2014 was the 5th year I’d used the Project Life system to document my year in words and pictures. I thought I’d do a review of how the system has changed over this time and how I’m using it.
The system has changed a lot since I started back in 2010, but its aim has remained the same: to help people document their lives simply and quickly. To get it done.
Most years I’ve chosen one kit that will form the basis of my album, and I always have trouble deciding what that will be. This has become a more difficult decision in the last couple of years because of the huge range of kits and accessories that are available now.
It hasn’t always been like this.
In 2010, the first year of Project Life, there was one kit, one album and one design of photo pages. The only way you could get it from in Australia was to order from Craft House in New Zealand. Mary and David Roberts from Craft House put in a huge effort to make sure that Project Life was available to customers in Australia and New Zealand in its first years, and I really appreciate the work they did in getting me hooked on this product and helping me spend all my money!
I can remember pre-ordering my kit in 2009. Craft House had been hopeful the kits would arrive in early January, but international shipping and two lots of customs made sure this didn’t happen, and I was hanging out most of January waiting for my kit to arrive.
When it finally arrived, I was so excited to see what this system was all about. It was a thing back then to take a photo of yourself holding up the box when it arrived and I was no exception to this. The unboxing and setting up the album was fun and also documented in great detail so you could do a layout about your Project Life album.
(I didn’t document the Great Unboxing in 2010, because I was too excited about setting the album up.)
The basic design of the kits was the same as it is now, but it’s interesting to look back on that first kit and see how it has developed since 2010.
All the cards came in a little box.
When Becky Higgins came to Hobart last year I took this box in and got her to sign it for me. It was cool seeing her reaction to me handing her one of her very first products, and she seemed genuinely quite chuffed that I’d brought it in.
But back to the kit . . . The 3×4 journal and filler cards came in little boxes like sets of playing cards. There were day stickers and arrow stickers so you could identify your photos. There was also a date stamp (American format of course!) to date your journal cards.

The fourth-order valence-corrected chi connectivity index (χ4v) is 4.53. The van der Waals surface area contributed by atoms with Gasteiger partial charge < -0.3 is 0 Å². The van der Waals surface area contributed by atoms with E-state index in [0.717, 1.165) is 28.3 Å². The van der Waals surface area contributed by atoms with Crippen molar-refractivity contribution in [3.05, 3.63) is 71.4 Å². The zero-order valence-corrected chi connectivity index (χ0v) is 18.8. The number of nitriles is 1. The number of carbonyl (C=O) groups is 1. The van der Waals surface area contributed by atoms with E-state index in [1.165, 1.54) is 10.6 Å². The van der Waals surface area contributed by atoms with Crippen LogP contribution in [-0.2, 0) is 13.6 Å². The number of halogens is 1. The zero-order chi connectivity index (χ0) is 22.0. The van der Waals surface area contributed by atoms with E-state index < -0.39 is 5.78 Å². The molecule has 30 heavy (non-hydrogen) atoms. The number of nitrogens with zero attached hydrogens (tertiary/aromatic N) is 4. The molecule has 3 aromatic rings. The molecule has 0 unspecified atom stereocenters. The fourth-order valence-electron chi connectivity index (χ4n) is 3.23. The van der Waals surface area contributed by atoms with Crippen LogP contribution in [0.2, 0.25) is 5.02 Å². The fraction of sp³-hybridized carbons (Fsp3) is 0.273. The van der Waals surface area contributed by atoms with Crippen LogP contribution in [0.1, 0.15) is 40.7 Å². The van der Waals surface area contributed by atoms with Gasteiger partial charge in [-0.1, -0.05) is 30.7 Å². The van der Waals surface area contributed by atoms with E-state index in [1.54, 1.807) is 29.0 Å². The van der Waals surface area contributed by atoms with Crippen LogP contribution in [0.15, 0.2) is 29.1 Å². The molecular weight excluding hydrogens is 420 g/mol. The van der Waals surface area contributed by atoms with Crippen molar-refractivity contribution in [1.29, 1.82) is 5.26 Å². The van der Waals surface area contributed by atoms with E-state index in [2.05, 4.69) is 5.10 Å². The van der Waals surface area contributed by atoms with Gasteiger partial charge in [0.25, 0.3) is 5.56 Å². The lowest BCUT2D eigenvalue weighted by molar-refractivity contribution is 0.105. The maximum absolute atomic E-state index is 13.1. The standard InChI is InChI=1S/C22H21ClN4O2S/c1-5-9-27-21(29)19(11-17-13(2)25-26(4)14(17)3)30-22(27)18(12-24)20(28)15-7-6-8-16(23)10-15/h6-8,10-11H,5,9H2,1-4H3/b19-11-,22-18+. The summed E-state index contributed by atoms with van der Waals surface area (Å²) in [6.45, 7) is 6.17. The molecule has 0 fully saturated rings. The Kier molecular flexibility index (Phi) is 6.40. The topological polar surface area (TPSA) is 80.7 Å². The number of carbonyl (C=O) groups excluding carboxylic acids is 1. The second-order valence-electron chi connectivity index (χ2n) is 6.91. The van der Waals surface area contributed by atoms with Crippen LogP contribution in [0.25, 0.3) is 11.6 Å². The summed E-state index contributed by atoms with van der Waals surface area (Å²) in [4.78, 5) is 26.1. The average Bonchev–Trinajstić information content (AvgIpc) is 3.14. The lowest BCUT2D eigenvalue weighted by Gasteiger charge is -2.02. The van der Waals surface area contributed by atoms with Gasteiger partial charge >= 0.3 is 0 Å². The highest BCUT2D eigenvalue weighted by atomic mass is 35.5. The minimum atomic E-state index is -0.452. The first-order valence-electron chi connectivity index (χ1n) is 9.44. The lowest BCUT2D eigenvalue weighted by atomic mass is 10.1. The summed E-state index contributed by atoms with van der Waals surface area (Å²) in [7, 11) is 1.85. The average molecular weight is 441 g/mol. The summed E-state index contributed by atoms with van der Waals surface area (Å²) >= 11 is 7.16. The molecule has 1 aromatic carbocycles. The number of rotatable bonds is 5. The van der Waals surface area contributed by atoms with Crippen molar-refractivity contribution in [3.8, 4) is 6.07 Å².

The kits included a matching 12×12 paper pack.
The cards were one-sided, and the 6×4 title cards were all landscape format.
The 3×4 journal and filler cards were portrait oriented. This was fine, because the pocket pages were all what we know now as Design A , with slots for 4 6×4 photos or title cards and 4 3×4 journal or filler cards.
While there was no definitive way to use the album, a popular thing was to use a weekly approach, with a double spread for each week, a title card and a filler card on the left hand page and then the remaining 7 6×4 slots filled with photos and the corresponding 3×4 pocket used for a journal card to describe the photo. It was ideal for the ‘photo a day’ concept, and there were enough cards and photo pocket pages to do 52 weeks like this.
I’ve never been a weekly layout Project Lifer, so I did mine my way, and ended up with quite a few cards left over. Here’s an example spread (left and right).
(This one is actually a weekly spread, which is not how I did most of the year.)
The original kit was re-released a couple of years ago as the ‘Cherry’ Edition. I think it’s been discontinued now, but the digital version is still available, for free, on the Digital Project Life store.
Towards the end of 2010 Becky announced the 2011 release. This time there were 2 designs available for 2011 (Turquoise and Amber) and a second pocket page design (Design B), which had space for vertical 6×4 photos and horizontal journaling cards or photos. Some of the 3×4 cards were designed so they could be used either horizontally or vertically. I have a love-hate relationship with Design B. 3 photos and 6 card slots always seemed awkward to me and I have often struggled to fill the second 3×4 slot underneath a photo. Sometimes though, it works beautifully.
My problems with it has now been addressed by Design D, which is Design A oriented the other way, so has one 3×4 card slot per photo.
Ordering for the 2011 kit worked the same as before: you pre-ordered and hoped it arrived before January. I spent a lot of time deciding which kit to buy. (You can imagine if it was this difficult for me to decide between 2 kits, how hard it is now with more than 20 kits available. Maybe more than 30. I’ve lost count!) There were only limited opportunities to get kits outside the pre-order system.
I finally chose Turquoise. The format of the 2011 kits was the same as in 2010, and this time I documented the unboxing.
And did a layout about it. As you do.
So that’s my first two years of Project Life. Next post I’ll look at how the kits started to change in the 2012 release.
Do you use Project Life? How long have you been using it for? Do you remember the very early kits?